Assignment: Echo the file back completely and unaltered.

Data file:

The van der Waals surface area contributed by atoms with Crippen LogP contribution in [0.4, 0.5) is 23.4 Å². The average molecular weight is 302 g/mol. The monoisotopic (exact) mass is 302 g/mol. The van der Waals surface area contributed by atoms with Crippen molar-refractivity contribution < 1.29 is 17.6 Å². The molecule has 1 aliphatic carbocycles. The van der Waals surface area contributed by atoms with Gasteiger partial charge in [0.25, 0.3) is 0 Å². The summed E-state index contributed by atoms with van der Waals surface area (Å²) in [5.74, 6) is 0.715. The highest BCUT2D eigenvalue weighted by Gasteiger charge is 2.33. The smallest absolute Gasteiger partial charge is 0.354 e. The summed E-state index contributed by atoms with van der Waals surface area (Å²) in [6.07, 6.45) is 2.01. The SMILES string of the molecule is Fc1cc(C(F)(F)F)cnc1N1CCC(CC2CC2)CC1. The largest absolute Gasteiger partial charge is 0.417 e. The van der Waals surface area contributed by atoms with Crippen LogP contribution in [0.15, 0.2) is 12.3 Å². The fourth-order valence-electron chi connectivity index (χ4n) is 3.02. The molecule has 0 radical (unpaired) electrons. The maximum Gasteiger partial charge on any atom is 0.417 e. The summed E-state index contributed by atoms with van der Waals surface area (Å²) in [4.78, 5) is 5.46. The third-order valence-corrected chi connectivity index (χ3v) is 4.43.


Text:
The van der Waals surface area contributed by atoms with Crippen LogP contribution in [0.4, 0.5) is 23.4 Å². The average molecular weight is 302 g/mol. The monoisotopic (exact) mass is 302 g/mol. The van der Waals surface area contributed by atoms with Crippen molar-refractivity contribution < 1.29 is 17.6 Å². The molecule has 1 aliphatic carbocycles. The van der Waals surface area contributed by atoms with Gasteiger partial charge in [0.25, 0.3) is 0 Å². The summed E-state index contributed by atoms with van der Waals surface area (Å²) in [5.74, 6) is 0.715. The highest BCUT2D eigenvalue weighted by Gasteiger charge is 2.33. The smallest absolute Gasteiger partial charge is 0.354 e. The summed E-state index contributed by atoms with van der Waals surface area (Å²) in [6.07, 6.45) is 2.01. The SMILES string of the molecule is Fc1cc(C(F)(F)F)cnc1N1CCC(CC2CC2)CC1. The largest absolute Gasteiger partial charge is 0.417 e. The van der Waals surface area contributed by atoms with Crippen LogP contribution in [0.15, 0.2) is 12.3 Å². The fourth-order valence-electron chi connectivity index (χ4n) is 3.02. The molecule has 0 radical (unpaired) electrons. The maximum Gasteiger partial charge on any atom is 0.417 e. The summed E-state index contributed by atoms with van der Waals surface area (Å²) in [4.78, 5) is 5.46. The third-order valence-corrected chi connectivity index (χ3v) is 4.43.